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The California Medical Board supervises the medical profession in California by issuing licenses, reviewing the quality of medical practice carried out by physicians and surgeons, approving medical- evaluation programs, and administering the continuing- medical-education program. As part of this responsibility, the Medical Board has a duty to “take action against any licensee who is charged with unprofessional conduct,” which includes gross negligence, repeated negligent acts, incompetence, dishonesty, and corruption.

California’s Business and Professions Code identifies a wide array of activities that the California legislature has determined constitute unprofessional conduct and can lead to professional discipline.

Frustrated by what it saw as an “amplification of misinformation and disinformation related to the COVID-19 pandemic” by licensed medical providers who hold a high degree of public trust, the California Medical Association sponsored a bill aimed at ensuring medical professionals were “held accountable for the information they spread.”

In the Fall of 2022, after some revisions narrowing its scope, the legislature passed, and Governor Newsom signed into law, AB 2098. As codified, the law provided, in relevant part: (a) It shall constitute unprofessional conduct for a physician and surgeon to disseminate misinformation or disinformation related to COVID-19, including false or misleading information regarding the nature and risks of the virus, its prevention and treatment; and the development, safety, and effectiveness of COVID-19 vaccines.

In his signing statement, Newsom acknowledged that he was “concerned about the chilling effect” of legislating doctor-patient conversations. Nontheless he signed the law because it was “narrowly tailored to apply only to those egregious instances in which a licensee is acting with malicious intent or clearly deviating from the required standard of care while interacting directly with a patient under their care.”

The Liberty Justice Center filed McDonald v. Lawson  in the U.S. District Court for the Central District of California, in October 2022 to challenge AB2098.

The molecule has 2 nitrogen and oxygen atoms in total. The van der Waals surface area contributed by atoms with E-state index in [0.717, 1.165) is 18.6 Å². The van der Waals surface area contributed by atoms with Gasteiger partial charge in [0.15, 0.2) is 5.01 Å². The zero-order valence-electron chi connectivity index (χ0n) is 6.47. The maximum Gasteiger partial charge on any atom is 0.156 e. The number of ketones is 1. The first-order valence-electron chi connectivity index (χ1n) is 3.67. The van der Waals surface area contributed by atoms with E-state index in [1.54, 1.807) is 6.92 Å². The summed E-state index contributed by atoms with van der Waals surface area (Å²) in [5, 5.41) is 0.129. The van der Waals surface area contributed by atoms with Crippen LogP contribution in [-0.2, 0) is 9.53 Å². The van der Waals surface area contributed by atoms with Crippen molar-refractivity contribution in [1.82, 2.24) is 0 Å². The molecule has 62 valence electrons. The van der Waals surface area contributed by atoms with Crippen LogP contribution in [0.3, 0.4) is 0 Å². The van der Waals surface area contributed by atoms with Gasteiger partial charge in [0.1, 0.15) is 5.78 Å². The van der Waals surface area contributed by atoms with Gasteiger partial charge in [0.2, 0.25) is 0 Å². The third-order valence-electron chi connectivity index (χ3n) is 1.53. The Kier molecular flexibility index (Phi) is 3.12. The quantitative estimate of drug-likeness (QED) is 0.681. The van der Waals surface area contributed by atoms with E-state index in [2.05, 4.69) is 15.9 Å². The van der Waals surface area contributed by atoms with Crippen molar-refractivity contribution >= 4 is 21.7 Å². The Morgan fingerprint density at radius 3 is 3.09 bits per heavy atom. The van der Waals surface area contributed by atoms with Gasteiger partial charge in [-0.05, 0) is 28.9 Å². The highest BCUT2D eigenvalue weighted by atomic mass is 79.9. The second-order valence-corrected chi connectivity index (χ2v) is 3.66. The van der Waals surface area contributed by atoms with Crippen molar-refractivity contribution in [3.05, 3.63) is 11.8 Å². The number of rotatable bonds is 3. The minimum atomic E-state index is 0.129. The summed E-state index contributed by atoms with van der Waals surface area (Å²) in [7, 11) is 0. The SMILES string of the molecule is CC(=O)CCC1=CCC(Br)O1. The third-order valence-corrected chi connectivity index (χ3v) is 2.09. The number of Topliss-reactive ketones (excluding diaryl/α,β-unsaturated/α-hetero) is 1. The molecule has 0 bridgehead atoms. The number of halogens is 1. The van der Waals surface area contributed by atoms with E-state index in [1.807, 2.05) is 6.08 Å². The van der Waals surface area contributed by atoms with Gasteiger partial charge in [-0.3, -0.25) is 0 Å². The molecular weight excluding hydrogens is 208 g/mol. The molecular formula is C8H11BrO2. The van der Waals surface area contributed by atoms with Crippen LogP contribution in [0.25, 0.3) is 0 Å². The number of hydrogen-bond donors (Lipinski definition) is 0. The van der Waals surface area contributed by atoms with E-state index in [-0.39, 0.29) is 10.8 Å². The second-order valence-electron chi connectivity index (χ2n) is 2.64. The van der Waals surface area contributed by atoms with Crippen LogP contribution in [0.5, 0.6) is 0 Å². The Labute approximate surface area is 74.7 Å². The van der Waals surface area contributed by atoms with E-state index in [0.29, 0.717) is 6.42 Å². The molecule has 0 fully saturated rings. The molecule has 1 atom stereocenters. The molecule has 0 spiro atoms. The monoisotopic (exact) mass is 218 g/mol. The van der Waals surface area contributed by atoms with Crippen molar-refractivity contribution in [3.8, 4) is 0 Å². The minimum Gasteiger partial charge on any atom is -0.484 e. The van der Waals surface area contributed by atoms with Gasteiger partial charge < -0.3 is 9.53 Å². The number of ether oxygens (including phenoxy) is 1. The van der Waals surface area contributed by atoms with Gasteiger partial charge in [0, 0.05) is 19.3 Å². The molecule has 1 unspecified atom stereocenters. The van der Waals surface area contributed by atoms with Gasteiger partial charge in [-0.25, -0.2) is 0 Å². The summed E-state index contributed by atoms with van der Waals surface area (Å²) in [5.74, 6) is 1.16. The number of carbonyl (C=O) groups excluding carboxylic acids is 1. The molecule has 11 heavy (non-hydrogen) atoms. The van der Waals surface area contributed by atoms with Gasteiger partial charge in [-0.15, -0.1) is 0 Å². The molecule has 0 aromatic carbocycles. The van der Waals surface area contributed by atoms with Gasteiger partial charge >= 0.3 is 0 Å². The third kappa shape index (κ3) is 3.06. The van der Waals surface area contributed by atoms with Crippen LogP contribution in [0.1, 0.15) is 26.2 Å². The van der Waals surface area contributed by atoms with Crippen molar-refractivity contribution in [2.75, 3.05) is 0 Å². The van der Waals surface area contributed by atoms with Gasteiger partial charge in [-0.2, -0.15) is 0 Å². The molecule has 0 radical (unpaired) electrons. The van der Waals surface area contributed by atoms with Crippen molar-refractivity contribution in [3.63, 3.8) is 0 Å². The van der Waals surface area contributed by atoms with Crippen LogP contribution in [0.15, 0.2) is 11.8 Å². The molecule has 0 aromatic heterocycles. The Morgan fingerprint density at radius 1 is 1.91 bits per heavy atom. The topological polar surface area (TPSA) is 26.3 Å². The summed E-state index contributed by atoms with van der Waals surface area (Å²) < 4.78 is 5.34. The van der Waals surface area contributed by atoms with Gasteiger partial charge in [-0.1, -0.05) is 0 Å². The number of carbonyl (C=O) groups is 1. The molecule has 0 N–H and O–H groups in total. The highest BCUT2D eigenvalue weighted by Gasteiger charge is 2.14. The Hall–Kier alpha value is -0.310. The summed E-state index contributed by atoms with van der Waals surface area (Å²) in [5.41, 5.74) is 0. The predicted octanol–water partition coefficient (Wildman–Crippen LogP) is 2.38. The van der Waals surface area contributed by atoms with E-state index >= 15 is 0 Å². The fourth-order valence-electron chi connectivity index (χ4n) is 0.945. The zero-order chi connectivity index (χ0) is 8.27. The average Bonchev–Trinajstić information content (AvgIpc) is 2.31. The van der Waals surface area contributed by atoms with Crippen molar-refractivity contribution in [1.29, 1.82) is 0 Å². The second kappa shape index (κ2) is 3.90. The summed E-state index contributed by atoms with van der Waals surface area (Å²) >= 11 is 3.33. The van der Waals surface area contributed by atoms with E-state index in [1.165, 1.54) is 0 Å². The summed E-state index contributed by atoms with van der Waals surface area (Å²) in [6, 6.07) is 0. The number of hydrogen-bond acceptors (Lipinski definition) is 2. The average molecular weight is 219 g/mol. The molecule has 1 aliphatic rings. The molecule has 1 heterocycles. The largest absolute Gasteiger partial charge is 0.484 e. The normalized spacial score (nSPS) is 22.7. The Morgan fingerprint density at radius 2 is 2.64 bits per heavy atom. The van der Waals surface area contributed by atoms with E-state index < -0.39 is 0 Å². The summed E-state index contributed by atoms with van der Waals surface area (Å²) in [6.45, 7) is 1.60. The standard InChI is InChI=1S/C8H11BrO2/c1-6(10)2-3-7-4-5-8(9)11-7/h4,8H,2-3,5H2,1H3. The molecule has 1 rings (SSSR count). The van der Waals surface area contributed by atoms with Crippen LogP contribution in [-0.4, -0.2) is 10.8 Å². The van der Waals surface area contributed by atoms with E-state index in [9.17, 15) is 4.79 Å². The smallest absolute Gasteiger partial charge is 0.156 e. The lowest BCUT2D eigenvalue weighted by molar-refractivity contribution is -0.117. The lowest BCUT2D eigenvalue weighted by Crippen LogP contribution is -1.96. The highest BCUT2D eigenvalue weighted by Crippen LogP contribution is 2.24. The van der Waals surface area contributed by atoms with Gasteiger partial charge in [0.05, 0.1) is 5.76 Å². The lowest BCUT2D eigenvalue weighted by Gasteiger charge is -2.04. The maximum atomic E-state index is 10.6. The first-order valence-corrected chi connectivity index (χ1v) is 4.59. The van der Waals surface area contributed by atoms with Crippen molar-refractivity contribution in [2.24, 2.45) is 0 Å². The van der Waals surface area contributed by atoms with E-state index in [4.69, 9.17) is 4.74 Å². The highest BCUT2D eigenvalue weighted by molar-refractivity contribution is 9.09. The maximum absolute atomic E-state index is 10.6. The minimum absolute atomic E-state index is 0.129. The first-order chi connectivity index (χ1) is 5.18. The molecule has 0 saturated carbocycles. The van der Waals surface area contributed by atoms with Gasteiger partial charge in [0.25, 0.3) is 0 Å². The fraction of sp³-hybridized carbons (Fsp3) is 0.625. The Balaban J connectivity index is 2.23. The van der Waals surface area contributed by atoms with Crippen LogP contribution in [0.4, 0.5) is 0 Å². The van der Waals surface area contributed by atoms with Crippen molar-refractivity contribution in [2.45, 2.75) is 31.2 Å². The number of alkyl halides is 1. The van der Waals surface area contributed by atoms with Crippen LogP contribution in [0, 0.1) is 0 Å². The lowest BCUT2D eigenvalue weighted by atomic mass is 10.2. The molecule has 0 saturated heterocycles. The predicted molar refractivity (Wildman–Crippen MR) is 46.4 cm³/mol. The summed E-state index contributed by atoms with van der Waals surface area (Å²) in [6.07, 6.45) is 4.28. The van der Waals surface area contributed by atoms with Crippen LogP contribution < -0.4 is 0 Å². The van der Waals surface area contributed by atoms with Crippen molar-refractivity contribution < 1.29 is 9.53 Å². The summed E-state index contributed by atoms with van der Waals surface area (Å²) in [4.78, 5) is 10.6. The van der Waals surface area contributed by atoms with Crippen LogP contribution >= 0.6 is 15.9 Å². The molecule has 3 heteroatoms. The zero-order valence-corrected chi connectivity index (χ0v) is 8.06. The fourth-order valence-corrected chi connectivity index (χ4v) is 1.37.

The district court denied a preliminary injunction, holding that AB 2098 was neither an unconstitutional restraint on speech nor impermissibly vague. Drs. McDonald and Barke timely appealed.

In Couris v. Lawson, No. 22-55069, Michael Couris, M.D. and Michael Fitzgibbons, M.D. separately sued various California officials and also sought an injunction, but the district court stayed their case pending the 9th Circuit Court of Appeals decision in McDonald. Drs. Couris and Fitzgibbons timely appealed, and the Court of Appeals consolidated the two appeals.

In September 2023, the California Legislature passed Senate Bill 815, enacted as 2023 Cal. Stat., ch. 294 (SB 815), which repealed AB 2098. Governor Newsom signed SB 815 on September 30, 2023, and it took effect on January 1, 2024.

The 9th Circuit Court of Appeals requested supplemental briefing from the parties on the impact of SB 815 on this consolidated appeal. Relevant here, a “repeal, amendment, or expiration of legislation” gives rise to “a presumption that the action is moot, unless there is a reasonable expectation that the legislative body is likely to enact the same or substantially similar legislation in the future.” Bd. of Trs. of Glazing Health & Welfare Tr. v. Chambers, 941 F.3d 1195, 1197 (9th Cir. 2019) (en banc).

While a private party’s voluntary cessation of challenged conduct “ordinarily does not suffice to moot a case” because the defendant may be “free to return to his old ways” and resume the conduct, see Friends of the Earth, Inc. v. Laidlaw Env’t Servs. (TOC), Inc., 528 U.S. 167, 174, 189 (2000) (citation omitted), the voluntary cessation of challenged conduct by government officials ‘must be treated with more solicitude.

Plaintiffs argue that this appeal is not moot because they face the possibility of being disciplined for violations that occurred while AB 2098 was in effect. If true, this could defeat a finding of mootness.

As part of California’s response addressing the impact of SB 815, the Executive Director of the Medical Board stated under penalty of perjury that, due to the legislative repeal, the Medical Board’s “employees and agents, including investigators . . . have been instructed not to enforce [AB 2098]” through the repeal effective date and that after AB 2098 is no longer in effect, “the Medical Board will have no legal authority to enforce [AB 2098].”

The Executive Director’s sworn statement was made in the context of litigation, and, consequently, the Medical Board may be judicially estopped from assuming a contradictory position on enforcement or pursuing legal action against Plaintiffs at a later date.

Thus the 9th Circuit Court of Appeals vacated the judgments and remanded both cases with instructions to dismiss the cases as moot in the published case of McDonald et. al. v. Lawson et. al. -22-56220 (February, 2024)